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2 parameterization of general catchment characteristics inserted into a conceptual model to forecast ungaged flow. The most commonl y used method at present is to determine the streamflow for an ungaged area is to take the data from the nearest streamflow gaging station and estimate the streamflow for the desired area using an area scaling method (Hammett and DelCharco, 2005). The are a scaling method traditionally under predicts the streamflow values indicating that using area alone as a predictor is insufficient (Ross, 2006). Depending on the distance and commonalities between the station and the new area, this estimation can be accu rate within a few percent or a few hundred percent. The process is not rigorous and does not take into account any of the distinct land use differences between the gaged and ungaged basins. Using conceptual models requires more time and a priori catchmen t attributes but does not necessarily yield results with greater precision. This study seeks to directly relate the effects of land use, soil type, depth to water table, and slope on the fraction of precipitation runoff in ungaged catchments. 1.2 Backg round Information Hydrological literature shows several studies striving to extrapolate catchment characteristics to ungaged basins from hydrologically homogenous regions that are measured (Post and Jakeman, 1999; Nathan and McMahon, 1990). The region of influence approach and cluster analysis as well as regression analysis have all been attempted with limited success (Kokkonen et al., 2003). A 2003 study of the German Rhine River basin set out to find a relationship between catchment properties and weig hted model parameters using a Lippschitz continuous transfer function. The study suggested predictions of conceptual models are considerably uncertain, even for gaged catchments (Hundecha et al., 2003).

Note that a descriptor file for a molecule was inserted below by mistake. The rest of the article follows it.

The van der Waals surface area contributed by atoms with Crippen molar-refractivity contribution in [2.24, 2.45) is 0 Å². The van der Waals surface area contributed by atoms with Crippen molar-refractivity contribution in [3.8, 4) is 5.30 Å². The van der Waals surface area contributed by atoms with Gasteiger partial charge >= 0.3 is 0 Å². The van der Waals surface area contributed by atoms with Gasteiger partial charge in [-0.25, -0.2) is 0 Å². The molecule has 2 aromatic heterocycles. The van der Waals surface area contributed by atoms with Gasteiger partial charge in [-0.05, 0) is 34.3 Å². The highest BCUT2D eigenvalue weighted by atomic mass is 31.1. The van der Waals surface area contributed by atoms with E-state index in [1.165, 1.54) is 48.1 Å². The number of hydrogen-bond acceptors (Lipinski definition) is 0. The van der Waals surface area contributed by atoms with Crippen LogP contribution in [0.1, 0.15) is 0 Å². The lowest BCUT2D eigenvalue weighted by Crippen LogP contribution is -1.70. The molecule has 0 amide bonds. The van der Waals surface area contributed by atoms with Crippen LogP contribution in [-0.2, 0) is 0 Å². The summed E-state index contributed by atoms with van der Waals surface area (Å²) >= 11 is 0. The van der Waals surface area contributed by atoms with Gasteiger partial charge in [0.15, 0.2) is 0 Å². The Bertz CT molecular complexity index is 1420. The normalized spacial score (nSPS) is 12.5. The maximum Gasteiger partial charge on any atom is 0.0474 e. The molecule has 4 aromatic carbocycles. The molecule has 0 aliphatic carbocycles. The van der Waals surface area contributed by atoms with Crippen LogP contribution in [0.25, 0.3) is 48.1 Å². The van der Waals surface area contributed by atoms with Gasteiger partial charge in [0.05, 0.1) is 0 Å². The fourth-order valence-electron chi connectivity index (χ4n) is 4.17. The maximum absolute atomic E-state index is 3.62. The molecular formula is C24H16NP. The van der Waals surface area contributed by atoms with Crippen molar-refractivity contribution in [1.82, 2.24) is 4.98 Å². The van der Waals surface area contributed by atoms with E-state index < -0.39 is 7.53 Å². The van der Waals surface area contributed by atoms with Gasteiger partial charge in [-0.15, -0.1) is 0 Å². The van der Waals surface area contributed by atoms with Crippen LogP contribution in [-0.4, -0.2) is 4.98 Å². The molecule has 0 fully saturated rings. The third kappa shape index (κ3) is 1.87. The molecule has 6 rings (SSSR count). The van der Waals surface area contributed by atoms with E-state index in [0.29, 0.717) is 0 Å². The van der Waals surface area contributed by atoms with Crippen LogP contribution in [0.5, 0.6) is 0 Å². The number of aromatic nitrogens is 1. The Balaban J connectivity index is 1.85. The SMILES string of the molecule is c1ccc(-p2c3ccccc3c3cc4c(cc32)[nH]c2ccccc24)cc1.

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3 Boughton (1984) used a simple three parameter model to estimate water yield from ungaged catchments using precipitation and evaporation data. The parameters were surface storage capacity (land use and cover), infiltration capacity (soil type) and baseflow (streamflow characteristics). The results show an error of 10 percent in rainfall data yield and a 20 percent error in estimated runoff but the model had a very low sensitivity to the possible errors in choosing the parameter values. The parameter values were assigned based on catchment coverage, soil t ype and flow characteristics of the ungaged basin. To extrapolate runoff values of ungaged catchments, the SFB (Surface Infiltration Baseflow) model can be used for small ephemeral catchments and with catchments where baseflow forms a significant componen t of runoff. Servat and Dezetter (1993) modeled 20 catchments in the Ivory Coast using 2 conceptual models, GR3 (Edijatno and Michel, 1989) and CREC (Cormary and Guilbot, 1973), applied to ungaged catchments. Using area, rainfall and land use variables t o calibrate the model, the study found the correlation matrix showed almost no clear linear relationship between the model parameters and the selected variables. Woolridge et al. (2001) used a simple infiltration model combined with a landscape/climate r egionalization approach to provide meaningful physical parameters capable of simulating the effect of land use on hydrologic response at the regional scale. The study suggests that a greater reliance on spatial modeling combined with qualitative reasoning is needed to shift away from explicit modeling of small scale catchment processes. When using forested and non forested land use classifications in conjunction with the infiltration model, a robust calibration resulted, allowing for more confidence in ex trapolating model predictions to ungaged catchments.